The Tennessee medical marijuana program has already had a rocky start, and although Tennessee cannabis patients might find the state lacking, the Volunteer State hopes to be an example for other Southern states to follow.
Several states have adopted a limited or compromise medical marijuana program, and with some successes and failures, there’s a lot to say about what actually qualifies as medical marijuana.
For Tennesseans, it will mean a small subset of cannabis products called low-THC cannabis oil, and in this article, we’ll cover everything Tennessee could do right with its medical marijuana program.
What is a Limited or Compromise MMJ Program?
A limited or compromise medical marijuana program is a relatively new type of state-based program that allows for the use of some types of cannabis products, while excluding others.
It is typically called a “compromise” or “limited” bill because of the divide between medical science and traditional public opinion on cannabis, causing a social and political complication with passing a comprehensive medical marijuana program.
“Limited” or “compromise” programs typically exclude THC from what they constitute medicinally valuable, citing social or stigmatic data to back up these inaccurate claims.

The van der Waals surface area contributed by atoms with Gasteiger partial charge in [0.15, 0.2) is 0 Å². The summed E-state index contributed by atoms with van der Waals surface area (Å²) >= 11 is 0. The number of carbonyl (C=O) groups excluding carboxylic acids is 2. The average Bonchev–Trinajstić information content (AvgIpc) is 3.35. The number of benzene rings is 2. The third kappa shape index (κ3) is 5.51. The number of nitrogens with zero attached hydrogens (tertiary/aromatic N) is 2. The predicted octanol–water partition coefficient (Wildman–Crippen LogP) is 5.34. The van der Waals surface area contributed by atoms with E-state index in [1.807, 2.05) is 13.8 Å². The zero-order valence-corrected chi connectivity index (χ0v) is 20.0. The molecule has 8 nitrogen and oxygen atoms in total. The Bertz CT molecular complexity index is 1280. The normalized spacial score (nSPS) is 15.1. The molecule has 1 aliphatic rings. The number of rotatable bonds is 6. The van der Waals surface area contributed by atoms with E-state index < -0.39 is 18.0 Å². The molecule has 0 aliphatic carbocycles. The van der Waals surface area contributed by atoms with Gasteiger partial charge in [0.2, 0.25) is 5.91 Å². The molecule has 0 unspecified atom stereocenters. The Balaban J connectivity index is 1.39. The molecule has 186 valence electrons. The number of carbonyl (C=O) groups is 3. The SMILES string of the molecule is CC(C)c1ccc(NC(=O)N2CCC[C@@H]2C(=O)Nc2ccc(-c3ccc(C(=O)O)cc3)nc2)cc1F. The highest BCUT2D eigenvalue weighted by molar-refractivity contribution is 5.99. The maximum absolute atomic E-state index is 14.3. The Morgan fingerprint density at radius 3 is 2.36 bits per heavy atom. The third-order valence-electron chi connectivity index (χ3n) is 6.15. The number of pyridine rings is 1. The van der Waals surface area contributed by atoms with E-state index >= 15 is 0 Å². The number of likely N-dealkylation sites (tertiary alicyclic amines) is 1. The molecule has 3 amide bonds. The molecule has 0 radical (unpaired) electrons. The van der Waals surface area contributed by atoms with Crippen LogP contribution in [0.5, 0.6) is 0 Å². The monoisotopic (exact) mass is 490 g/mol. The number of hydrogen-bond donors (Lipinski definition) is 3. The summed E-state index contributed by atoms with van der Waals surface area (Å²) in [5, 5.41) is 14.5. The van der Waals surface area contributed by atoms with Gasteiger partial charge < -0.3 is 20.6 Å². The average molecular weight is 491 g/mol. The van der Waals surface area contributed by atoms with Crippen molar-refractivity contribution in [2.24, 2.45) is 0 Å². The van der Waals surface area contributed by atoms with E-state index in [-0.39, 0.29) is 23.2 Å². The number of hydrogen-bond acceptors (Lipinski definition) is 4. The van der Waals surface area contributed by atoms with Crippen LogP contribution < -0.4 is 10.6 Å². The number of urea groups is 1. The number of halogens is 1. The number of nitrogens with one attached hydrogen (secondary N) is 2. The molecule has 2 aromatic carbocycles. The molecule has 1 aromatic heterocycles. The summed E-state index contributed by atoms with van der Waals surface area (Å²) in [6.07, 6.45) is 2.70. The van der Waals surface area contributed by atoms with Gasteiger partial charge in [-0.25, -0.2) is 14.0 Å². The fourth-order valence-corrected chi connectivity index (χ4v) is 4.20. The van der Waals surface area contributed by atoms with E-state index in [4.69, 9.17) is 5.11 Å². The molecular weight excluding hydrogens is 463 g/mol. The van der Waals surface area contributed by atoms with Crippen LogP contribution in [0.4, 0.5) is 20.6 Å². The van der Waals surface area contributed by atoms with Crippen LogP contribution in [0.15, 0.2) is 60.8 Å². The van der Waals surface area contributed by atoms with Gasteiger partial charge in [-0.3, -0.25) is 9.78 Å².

This leads to most products becoming isolated compounds mixed into consumer products, rather than whole plant material or cannabis flower.
These states are essentially isolating THC as a non-medicinal compound, regardless of the known medicinal properties, allowing for all or some other compounds from the cannabis plant to be used medically.
There are only 11 states in the US with limited or compromise MMJ programs (often called CBD programs), 3 of which are not located in the South.
The overwhelming majority of states have comprehensive medical marijuana programs, except for only 3 states that have no MMJ program whatsoever. *
*Excluding the Northern Mariana Islands, where recreational cannabis is legal, but there is no medical marijuana program available.
Why Do States Choose CBD or Low-THC Cannabis Laws?
The South has not been overly welcome to cannabis as a medicine for many years.
The wave of medical marijuana programs that have swept the south is relatively new, within the last ten years or so.
Before that, southern states frequently voted no to both recreational and medical marijuana programs, likely due to antiquated beliefs, political affiliations, or a lack of cannabis education.